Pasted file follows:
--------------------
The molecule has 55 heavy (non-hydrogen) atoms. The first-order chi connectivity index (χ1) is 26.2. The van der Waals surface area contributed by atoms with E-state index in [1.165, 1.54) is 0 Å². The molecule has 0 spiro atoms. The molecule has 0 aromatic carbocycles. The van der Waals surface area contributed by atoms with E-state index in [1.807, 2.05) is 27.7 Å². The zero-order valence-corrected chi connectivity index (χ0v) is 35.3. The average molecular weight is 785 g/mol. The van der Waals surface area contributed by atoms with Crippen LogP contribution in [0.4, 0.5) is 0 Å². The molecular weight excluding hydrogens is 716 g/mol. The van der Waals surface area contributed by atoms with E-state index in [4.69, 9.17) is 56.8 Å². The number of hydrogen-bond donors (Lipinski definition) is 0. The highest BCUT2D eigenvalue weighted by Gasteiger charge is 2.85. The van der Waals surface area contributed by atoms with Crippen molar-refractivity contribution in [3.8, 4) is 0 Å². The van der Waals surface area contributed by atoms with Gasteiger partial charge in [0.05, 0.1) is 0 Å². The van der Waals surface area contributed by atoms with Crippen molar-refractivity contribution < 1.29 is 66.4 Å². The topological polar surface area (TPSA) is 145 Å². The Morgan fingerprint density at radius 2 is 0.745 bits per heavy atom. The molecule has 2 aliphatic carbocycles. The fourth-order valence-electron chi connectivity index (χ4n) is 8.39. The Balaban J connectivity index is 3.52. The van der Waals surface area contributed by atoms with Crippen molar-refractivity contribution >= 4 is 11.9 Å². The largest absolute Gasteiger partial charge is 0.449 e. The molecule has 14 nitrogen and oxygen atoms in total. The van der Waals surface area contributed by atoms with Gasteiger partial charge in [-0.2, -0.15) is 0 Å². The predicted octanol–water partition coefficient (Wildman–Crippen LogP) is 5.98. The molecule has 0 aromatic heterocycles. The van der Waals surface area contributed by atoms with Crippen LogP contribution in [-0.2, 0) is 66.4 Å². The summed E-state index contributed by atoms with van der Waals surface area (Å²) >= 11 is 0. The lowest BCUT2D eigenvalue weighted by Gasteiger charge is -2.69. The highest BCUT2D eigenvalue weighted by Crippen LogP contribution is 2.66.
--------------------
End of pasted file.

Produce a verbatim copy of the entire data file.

The molecule has 55 heavy (non-hydrogen) atoms. The first-order chi connectivity index (χ1) is 26.2. The van der Waals surface area contributed by atoms with E-state index in [1.165, 1.54) is 0 Å². The molecule has 0 spiro atoms. The molecule has 0 aromatic carbocycles. The van der Waals surface area contributed by atoms with E-state index in [1.807, 2.05) is 27.7 Å². The zero-order valence-corrected chi connectivity index (χ0v) is 35.3. The average molecular weight is 785 g/mol. The van der Waals surface area contributed by atoms with Crippen LogP contribution in [0.4, 0.5) is 0 Å². The molecular weight excluding hydrogens is 716 g/mol. The van der Waals surface area contributed by atoms with E-state index in [4.69, 9.17) is 56.8 Å². The number of hydrogen-bond donors (Lipinski definition) is 0. The highest BCUT2D eigenvalue weighted by Gasteiger charge is 2.85. The van der Waals surface area contributed by atoms with Crippen molar-refractivity contribution in [3.8, 4) is 0 Å². The van der Waals surface area contributed by atoms with Gasteiger partial charge in [0.05, 0.1) is 0 Å². The van der Waals surface area contributed by atoms with Crippen molar-refractivity contribution < 1.29 is 66.4 Å². The topological polar surface area (TPSA) is 145 Å². The Morgan fingerprint density at radius 2 is 0.745 bits per heavy atom. The molecule has 2 aliphatic carbocycles. The fourth-order valence-electron chi connectivity index (χ4n) is 8.39. The Balaban J connectivity index is 3.52. The van der Waals surface area contributed by atoms with Crippen molar-refractivity contribution >= 4 is 11.9 Å². The largest absolute Gasteiger partial charge is 0.449 e. The molecule has 14 nitrogen and oxygen atoms in total. The van der Waals surface area contributed by atoms with Gasteiger partial charge in [-0.2, -0.15) is 0 Å². The predicted octanol–water partition coefficient (Wildman–Crippen LogP) is 5.98. The molecule has 0 aromatic heterocycles. The van der Waals surface area contributed by atoms with Crippen LogP contribution in [-0.2, 0) is 66.4 Å². The summed E-state index contributed by atoms with van der Waals surface area (Å²) >= 11 is 0. The lowest BCUT2D eigenvalue weighted by Gasteiger charge is -2.69. The highest BCUT2D eigenvalue weighted by Crippen LogP contribution is 2.66.